Legend of Keepers: Career of a Dungeon Master Preview: Be the Boss

Currently being developed by Goblinz Studio, known for the turn-based games Dungeon Rushers and Robothorium, in Legend of Keepers: Career of a Dungeon Master we play as the bad guys, defending our treasure from invaders.  It's an interesting premise, with the gameplay presented in a clear and simple way, making for an engaging progression of challenges.

Legend of Keepers: Career of a Dungeon Master Preview: Be the Boss

Turn-based games can be terribly addictive to me. The thrill of preparing myself, managing characters and resources, until the battle starts can surely keep me on the edge of my seat. Of course, it can sometimes be infuriating, but it’s part of the fun. Legend of Keepers as it can lead the player to such states of mind, however, the spell faded away quickly, and I found yourself dealing with almost bureaucratic gameplay. Developed by Goblinz Studio, I was impressed by the game’s presentation, and here’s what I got from the game. 

Legend of Keepers: Career of a Dungeon Master is available on PC.


We are the head of a team of monsters, which must protect the dungeon treasure from attack by heroes and warriors who want to steal it at all costs. As the team manager, the player is responsible for the training, physical and mental health of the creatures, the purchase of traps and making the necessary upgrades to overcome the attacks of the warriors. The game starts with a clear and easy to follow tutorial, where we learn the basic mechanics and systems of the game. In this training, we know that we are new to the company and that any failure will result in our dismissal.

We have three main avatars, which divide the main environments of the game:

The bosses.

The bosses.

  • The Slaveholder, with a deadly whip, controlling creatures such as Ogres, Succubuses and Skeletons, among others.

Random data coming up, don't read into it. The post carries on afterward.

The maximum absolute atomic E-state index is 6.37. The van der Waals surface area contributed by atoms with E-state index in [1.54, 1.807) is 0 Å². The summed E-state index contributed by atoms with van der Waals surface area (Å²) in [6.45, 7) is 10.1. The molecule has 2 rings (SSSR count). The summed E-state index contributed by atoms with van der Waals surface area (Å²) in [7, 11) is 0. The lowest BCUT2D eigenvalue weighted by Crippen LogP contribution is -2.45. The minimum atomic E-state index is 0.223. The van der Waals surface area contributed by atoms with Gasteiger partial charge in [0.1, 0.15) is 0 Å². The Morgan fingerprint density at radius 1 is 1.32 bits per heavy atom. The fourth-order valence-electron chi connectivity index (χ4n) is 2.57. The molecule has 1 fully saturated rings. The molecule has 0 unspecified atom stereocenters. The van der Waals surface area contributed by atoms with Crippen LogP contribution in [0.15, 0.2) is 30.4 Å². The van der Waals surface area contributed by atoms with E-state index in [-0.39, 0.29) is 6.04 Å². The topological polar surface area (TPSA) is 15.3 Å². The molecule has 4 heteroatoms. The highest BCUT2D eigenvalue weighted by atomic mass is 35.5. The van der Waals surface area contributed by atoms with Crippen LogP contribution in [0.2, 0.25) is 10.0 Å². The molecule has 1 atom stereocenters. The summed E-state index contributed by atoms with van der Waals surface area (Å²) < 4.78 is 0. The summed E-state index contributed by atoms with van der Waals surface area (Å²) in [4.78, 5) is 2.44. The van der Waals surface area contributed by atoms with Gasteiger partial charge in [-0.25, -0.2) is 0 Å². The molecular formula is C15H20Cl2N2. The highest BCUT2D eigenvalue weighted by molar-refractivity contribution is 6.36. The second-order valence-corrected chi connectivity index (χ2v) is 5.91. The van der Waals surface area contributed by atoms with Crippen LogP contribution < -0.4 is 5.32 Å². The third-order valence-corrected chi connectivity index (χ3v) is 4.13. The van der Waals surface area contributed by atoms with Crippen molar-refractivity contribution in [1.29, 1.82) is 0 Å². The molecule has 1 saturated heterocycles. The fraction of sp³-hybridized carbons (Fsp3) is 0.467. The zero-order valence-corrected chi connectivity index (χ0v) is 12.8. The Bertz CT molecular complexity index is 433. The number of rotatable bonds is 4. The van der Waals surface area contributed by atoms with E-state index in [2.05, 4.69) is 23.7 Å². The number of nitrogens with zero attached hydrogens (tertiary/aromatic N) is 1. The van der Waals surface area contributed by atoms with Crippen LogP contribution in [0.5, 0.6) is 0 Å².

• The Enchantress, using nature and elementals, often poisoning the enemies.
  • And the Engineer, inspired by the legend of the Monkey from ancient China, employing monsters attached with cybernetic limbs and weapons.

With these distinguished ‘bosses’, each section of the game is new and offers a different kind of challenges, getting harder as the player progresses.

So far, I noticed that the Slaveholder and Enchantress areas are more developed because, in the Engineer part, creatures and scenarios of the Slaveholder were repeated. This took me out of the game immersion, as I felt I was doing the same area twice. However, the studio has been releasing constant upgrades, and the latest one addressed the Engineer section, so this is expected to be evolved in the future.

Choose your poison.

Choose your poison.


We have cycles of 52 weeks, with a progressive difficulty of challenges, until we reach the combat that determines whether you will be promoted or fired. The battles are initially simple: you place your warriors and traps in different rooms, which the warriors will try to defeat until they get the treasure. As in any turn-based game, we have enough time to read the information of each enemy to determine an appropriate strategy. The warriors we face always have higher levels than our subordinates, and they usually destroy the first monsters we use, so it’s better to save the stronger ones for the second room.

We can also affect the morale of enemies, which interferes with the damage they can do to the player- but I honestly didn’t pay much attention to it since the focus is to destroy the enemy as quickly as possible. The distribution of each character in the room determines the player’s strategy, and this changes as the characters evolve, as we can get increasingly powerful monsters in each team. The player can also poison or make enemies bleed, thus losing more energy each turn.

The battles can be fierce

The battles can be fierce.

After the battle, we have other weeks in which we choose what to do. For example, we can deal with an Event that can harm or help the company, or send sending monsters on plundering missions or as bodyguards, getting money or other rewards in return. We can also offer training and therapy sessions, helping our creatures to level up.